The Miracle at Cana and the Supernatural Life of Grace
Grace and nature are not entirely foreign to each other
The miracle at Cana where Jesus changes water into the choicest of wines presents us with a way to understand this relationship between nature and grace. The water Jesus instructed the servers to place into the water jars might be considered a symbol of our human nature. That water is, by the supernatural power of Christ, transformed into the choicest of wines. The wine might be considered our human nature infused with sanctifying grace, and living the life of the Spirit, a "new creation."
"On the third day there was a wedding in Cana in Galilee, and the mother of Jesus was there. Jesus and his disciples were also invited to the wedding. When the wine ran short, the mother of Jesus said to him, 'They have no wine.' Jesus said to her, 'Woman, how does your concern affect me? My hour has not yet come.' His mother said to the servers, 'Do whatever he tells you.' Now there were six stone water jars there for Jewish ceremonial washings, each holding twenty to thirty gallons. Jesus told them, 'Fill the jars with water.' So they filled them to the brim."
"Then he told them, 'Draw some out now and take it to the headwaiter.' So they took it. And when the headwaiter tasted the water that had become wine, without knowing where it came from (although the servers who had drawn the water knew), the headwaiter called the bridegroom and said to him, 'Everyone serves good wine first, and then when people have drunk freely, an inferior one; but you have kept the good wine until now.' Jesus did this as the beginning of his signs (semeia) in Cana in Galilee and so revealed his glory, and his disciples began to believe in him."
Although most of St. John's signs or semeia are intended to point to Christ, this sign also seems to suggest something of what happens to a man or woman who becomes incorporated into Christ, becomes one with Christ, who can say, with St. Paul, "to me, to live is Christ." (Phil 1:21). In short, it allows us to understand what happens to the human nature of a Christian when he lives in a state of sanctifying grace, is ushered into the supernatural life, and is thereby transformed by the Holy Spirit to a new creature in Christ. (2 Cor. 5:17)
Theologians have long disputed about how to best explain the relationship between nature and supernature, between nature and grace. Catholics maintain that, despite man's fall, nature is, to a great degree, good and really worthy of saving. If our human nature were evil, it would not warrant being redeemed and saved.
Yet nature alone, at least following the Fall, is insufficient to enjoy an intimate life with God. Nothing we do naturally can introduce us into the life of God. It takes grace. It takes a supernatural doing by God and a desire on our part to receive, a desire reflected in an act of faith in Jesus.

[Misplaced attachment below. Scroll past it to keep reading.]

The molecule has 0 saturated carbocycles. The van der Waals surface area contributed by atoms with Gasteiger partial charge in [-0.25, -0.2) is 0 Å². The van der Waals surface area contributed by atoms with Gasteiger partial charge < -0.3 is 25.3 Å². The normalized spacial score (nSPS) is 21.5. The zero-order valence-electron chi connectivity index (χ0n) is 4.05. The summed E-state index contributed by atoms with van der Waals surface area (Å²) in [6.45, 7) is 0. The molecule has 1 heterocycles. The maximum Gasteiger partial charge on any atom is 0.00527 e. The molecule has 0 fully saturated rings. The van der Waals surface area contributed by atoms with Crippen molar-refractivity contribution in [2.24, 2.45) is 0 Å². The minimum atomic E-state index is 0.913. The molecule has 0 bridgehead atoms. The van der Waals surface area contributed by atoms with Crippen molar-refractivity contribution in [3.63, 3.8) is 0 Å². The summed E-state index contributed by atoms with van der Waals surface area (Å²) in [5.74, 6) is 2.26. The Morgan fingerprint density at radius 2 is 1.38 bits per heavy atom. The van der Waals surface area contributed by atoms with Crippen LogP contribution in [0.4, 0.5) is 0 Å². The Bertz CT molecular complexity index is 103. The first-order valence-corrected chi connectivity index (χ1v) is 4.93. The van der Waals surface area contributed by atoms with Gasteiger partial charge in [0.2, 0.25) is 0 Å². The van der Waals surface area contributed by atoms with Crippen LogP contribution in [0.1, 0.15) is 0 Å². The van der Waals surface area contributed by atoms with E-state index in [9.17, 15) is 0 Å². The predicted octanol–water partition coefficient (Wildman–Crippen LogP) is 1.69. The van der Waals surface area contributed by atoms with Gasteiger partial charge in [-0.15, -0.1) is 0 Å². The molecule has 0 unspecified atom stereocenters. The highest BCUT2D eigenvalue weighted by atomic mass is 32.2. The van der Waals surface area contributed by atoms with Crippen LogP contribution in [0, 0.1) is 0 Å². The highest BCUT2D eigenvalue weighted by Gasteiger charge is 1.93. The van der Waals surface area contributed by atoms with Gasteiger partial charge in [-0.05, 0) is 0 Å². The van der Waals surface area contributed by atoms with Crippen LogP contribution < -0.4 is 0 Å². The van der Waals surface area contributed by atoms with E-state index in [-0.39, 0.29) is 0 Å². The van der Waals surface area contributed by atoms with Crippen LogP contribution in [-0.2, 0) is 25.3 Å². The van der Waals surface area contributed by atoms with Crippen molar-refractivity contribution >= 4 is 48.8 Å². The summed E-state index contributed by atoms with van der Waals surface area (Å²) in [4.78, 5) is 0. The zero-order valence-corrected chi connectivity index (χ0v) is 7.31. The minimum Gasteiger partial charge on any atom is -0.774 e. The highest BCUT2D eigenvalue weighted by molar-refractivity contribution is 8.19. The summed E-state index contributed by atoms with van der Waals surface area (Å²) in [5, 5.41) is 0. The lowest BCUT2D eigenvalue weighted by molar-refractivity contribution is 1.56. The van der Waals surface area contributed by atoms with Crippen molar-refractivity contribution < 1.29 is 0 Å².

It takes both human nature and supernatural grace to save a man. And yet these are intricately interconnected. In itself--without any grace whatsoever--human nature has vestiges or traces of God. A human being--whether he enjoys the supernatural life of grace or not--is made in the image of God and is destined, or at least called, for a supernatural life of God, though he, of course, may refuse it. But nothing in human nature itself will earn or gain a right to the supernatural life of God which is, absolutely and without any question, a unmerited gift.
Yet, in a way, both human nature and the supernatural grace are both gifts. That is why human nature, and the natural moral law to which it is witness to, was called the gratia prima, the "first grace," by the priest Lucidus when he submitted to the requirements of the Council Synod of Arles in the early 5th century. This is also why theologians such as St. Thomas Aquinas speak of grace as a "second nature." Nature can be called a kind of grace. Grace can be called a kind of nature.
Grace and nature are not entirely foreign to each other. Nature and grace are not equivocal or univocal concepts, but analogical.
Theologians developed certain formulas or maxims to explain the relationship between nature and the supernatural life of grace. They have great truth, and contain in them the germ of any Catholic and so proper understanding of how God relates to the created nature of man. Gratia praesupponit naturam. Grace presupposes nature. Gratia non destruit, sed supponit et perficit naturam. Grace does not destroy, but supposes and perfects nature. Gratia elevat naturam. Grace elevates nature.
The miracle at Cana where Jesus changes water into the choicest of wines presents us with a way to understand this relationship between nature and grace.
The water Jesus instructed the servers to place into the water jars might be considered a symbol of our human nature. That water is, ...
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